A Kademlia-inspired modification of
Dandelion for use in Grin.
On boot and restart, Grin nodes pick a random 256-bit node id which is broadcast to
Upon receiving a block, a new epoch begins if
block_height % 10 == 0.
The epoch id is the 256-bit blake2b hash of the block hash of the block that started
the epoch. (I.E. the double blake2b hash of the block header.)
At the start of each epoch, every node:
Calculates the relay weight of itself and all peers using the formula:
relay_weight = peer_id xor epoch_id. Relay weight is interpreted as a 256 bit
Selects the node among itself and all peers with the highest relay weight as the
Determines that it is in stem mode if the relay target is a peer, and in
fluff mode if the relay target is itself.
Then, for every stem transaction received:
If it is in stem mode, it immediately relays it to its relay target.
If it is in fluff mode, it aggregates transactions until its next patience timer
expires, then broadcast them.
"Heavy" peers will naturally be chosen for relay targets, creating agreed-upon stem paths
and fluff sinks, and leading to more opportunities for transaction aggregation.
In a well-connected network, one node may be the sink for all transactions during a
given epoch, and thus see all unaggregated transactions during the epoch. It may thus be
desirable to stick to random mode selection as in Dandelion++, so as to break up stem paths
with randomly selected fluff sinks.
If block hashes are used directly as the epoch ID, peers could select peer IDs with a
large number of leading 1s, thus biasing relay target selection towards themselves. Thus,
we take the double blake2b hash of the block header as the epoch ID.
Since the epoch ID is known by all, a node could pick node IDs that had high relay
weight during that epoch. To provent this, if a node connects to a new peer it should use a
randomly assigned peer ID for the current epoch.
Should this modification be called Kademlion, or
Thanks to Antioch Peverell for the clear description of Dandelion++
whose language I shamelessly copied.
Lighting Network payment channels could be established between users and exchanges to
speed the transfer of funds.
This would be a huge boon, moving many on-chain deposit and withdrawal transactions
off-chain, but is possibly only the beginning.
Since Lightning Network payments can span different blockchains, an exchange could use a
cross-chain Lightning node to expose its internal order book to external entities.
As an example, imagine that an exchange has an LTC/BTC trading pair and wants to allow
non-exchange users to fill the orders in their order book.
The exchange runs a lightning node with a BTC channel and an LTC channel:
x: exchange node
a: third party node
b: third party node
<->: payment channel
a <---> x <---> b
The exchange dynamically sets the exchange rates across the channels based on their
current best bid, best ask, and fee schedule.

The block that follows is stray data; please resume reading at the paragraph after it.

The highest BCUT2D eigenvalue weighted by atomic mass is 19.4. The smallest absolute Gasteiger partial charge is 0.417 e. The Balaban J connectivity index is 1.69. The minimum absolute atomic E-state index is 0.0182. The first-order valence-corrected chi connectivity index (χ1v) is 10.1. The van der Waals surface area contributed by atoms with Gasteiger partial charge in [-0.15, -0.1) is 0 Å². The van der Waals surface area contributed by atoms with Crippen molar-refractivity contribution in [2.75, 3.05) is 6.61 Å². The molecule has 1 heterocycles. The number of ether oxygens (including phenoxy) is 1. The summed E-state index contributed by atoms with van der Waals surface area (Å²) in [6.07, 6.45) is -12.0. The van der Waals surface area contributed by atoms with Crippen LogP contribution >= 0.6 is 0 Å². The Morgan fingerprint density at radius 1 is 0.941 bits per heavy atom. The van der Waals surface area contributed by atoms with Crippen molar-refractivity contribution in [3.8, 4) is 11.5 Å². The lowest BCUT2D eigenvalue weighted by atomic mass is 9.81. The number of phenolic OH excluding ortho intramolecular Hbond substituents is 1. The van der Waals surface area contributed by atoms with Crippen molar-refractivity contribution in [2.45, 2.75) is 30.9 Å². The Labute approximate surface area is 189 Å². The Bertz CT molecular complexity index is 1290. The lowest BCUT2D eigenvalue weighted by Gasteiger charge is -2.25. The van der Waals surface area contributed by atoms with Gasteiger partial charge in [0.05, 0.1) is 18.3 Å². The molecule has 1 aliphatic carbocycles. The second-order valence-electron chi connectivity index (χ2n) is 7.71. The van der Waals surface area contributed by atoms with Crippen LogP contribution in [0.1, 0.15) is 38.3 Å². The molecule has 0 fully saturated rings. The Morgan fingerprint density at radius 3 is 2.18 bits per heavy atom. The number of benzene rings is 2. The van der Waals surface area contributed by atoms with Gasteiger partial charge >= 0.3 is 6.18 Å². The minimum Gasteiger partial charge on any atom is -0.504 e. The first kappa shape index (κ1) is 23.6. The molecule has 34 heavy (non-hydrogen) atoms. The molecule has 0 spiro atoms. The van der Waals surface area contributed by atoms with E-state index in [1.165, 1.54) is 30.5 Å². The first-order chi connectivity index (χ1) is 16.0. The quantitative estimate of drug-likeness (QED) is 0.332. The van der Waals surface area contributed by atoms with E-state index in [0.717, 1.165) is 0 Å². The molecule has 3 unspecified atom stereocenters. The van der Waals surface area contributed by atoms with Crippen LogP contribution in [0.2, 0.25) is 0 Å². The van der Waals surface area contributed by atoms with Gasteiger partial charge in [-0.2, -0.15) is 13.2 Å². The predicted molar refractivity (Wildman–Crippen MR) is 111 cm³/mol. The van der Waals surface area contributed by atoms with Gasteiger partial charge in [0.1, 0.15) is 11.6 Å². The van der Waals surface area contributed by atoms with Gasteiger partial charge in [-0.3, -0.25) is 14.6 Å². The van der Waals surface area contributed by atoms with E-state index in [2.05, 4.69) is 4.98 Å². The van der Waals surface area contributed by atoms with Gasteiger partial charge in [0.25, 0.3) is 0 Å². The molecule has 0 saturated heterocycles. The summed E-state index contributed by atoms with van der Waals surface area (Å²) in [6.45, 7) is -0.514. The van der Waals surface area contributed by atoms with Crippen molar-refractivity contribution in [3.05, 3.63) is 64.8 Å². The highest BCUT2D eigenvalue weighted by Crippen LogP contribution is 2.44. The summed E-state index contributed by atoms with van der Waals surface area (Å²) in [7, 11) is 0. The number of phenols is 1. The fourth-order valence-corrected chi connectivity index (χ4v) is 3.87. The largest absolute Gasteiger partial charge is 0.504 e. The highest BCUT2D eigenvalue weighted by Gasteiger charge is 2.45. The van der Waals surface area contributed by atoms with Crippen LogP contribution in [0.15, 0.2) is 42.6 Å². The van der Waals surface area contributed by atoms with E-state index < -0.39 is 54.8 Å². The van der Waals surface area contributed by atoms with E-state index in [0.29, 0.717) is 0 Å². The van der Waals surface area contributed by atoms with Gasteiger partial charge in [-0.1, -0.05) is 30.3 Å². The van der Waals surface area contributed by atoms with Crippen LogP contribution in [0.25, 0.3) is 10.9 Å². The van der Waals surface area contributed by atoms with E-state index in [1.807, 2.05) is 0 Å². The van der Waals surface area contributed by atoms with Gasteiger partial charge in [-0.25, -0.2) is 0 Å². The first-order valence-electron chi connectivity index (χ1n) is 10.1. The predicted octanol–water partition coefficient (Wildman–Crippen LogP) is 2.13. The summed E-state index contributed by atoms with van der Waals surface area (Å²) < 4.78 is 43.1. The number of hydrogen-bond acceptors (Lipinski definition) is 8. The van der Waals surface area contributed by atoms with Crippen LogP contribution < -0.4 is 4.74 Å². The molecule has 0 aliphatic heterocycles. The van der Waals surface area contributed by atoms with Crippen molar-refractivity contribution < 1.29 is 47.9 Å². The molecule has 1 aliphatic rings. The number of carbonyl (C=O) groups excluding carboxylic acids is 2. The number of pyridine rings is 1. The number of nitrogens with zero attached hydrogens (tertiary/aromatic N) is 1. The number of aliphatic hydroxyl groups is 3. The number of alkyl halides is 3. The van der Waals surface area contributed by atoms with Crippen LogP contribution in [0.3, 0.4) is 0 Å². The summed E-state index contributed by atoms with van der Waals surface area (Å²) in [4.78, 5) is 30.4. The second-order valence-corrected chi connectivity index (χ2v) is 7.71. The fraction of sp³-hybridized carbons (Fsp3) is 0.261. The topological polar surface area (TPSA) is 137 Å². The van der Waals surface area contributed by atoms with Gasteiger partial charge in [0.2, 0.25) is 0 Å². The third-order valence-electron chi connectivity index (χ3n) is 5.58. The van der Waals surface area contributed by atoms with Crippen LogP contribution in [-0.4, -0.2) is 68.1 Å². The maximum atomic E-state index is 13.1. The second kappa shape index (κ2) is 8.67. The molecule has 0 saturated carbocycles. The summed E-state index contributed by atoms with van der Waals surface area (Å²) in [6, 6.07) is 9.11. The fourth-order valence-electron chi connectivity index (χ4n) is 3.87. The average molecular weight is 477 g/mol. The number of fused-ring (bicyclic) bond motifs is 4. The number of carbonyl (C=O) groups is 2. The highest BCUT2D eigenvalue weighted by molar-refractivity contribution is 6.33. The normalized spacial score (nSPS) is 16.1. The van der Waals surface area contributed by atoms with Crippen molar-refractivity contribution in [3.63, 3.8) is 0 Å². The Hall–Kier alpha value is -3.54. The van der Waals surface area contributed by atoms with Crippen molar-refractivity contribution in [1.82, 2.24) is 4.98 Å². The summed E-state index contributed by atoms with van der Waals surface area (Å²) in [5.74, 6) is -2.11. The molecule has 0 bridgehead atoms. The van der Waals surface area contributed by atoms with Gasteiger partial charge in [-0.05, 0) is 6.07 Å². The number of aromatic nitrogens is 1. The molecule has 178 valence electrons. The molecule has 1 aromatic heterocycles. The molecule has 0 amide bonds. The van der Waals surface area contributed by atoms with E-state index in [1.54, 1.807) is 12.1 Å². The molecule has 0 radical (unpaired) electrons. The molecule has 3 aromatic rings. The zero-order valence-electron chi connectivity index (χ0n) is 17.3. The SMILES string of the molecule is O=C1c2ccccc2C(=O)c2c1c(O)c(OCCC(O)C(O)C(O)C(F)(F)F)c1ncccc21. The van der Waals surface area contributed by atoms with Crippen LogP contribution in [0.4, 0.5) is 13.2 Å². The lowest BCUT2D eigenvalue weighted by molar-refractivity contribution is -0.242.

With a best ask of 0.6 and a 1% fee, the exchange sets the BTC→LTC exchange rate like
a ----> x ----> b
When a payment is routed across the channels in this direction, LTC sell orders are
With a best bid of 0.4 and a 1% fee, the exchange sets the exchange rate on the channel in
the LTC→BTC direction like so:
a <---- x <---- b
A payment routed in this direction fills LTC buy orders.
In this way, exchanges can expose their internal order book externally and trustlessly.
Anyone who wishes to make cross-chain Lightning Network payments will discover and travel
over these routes with no special effort required by the exchange, assuming that their rates
are competitive. Also, it’s likely that third parties will appear whose sole purpose is to
search the Lightning Network for arbitrage loops and travel them until they are exhausted,
thus bridging multiple exchanges when their order books cross.
IOTA is a cryptocurrency targeting the internet of things. It purports to be scalable,
decentralized, and feeless. Unfortunately it is none of those things.
In this article I attempt to summarize the numerous technical, social, and ethical
problems surrounding the IOTA project, The IOTA Foundation, and the IOTA developers.
Investing in cryptocurrencies is not the same as buying simple equity in a company.
Although each company has a different business model, they and the equity they issue are
largely structurally homogeneous. They hold their monies in banks, pay for their expenses with
wire transfers and cheques, follow prescribed rules of accounting, and issue stock that
operates according to well understood rules. This is not to say that said practices are good or
bad. They are simply a known factor.
Cryptocurrencies and tokens, however, are structurally heterogeneous. They have different
codebases, modes of operation, levels of complexity, and security models. Although broadly
lumped into the same category, they can, by the nature of these differences, have almost
nothing in common.
Investing in one is like buying stock in a company with novel business models, banking
practices, and accounting methods, and furthermore whose stock is issued under a bespoke scheme
and follows unique trading rules.
Accordingly, a much, much greater level of care is required when making such investments. If
any one of these novel mechanisms fail, your investment may go up in billowing smoke and flames
This is not to say that you should completely avoid cryptocurrencies and tokens, just, you
know, do your homework.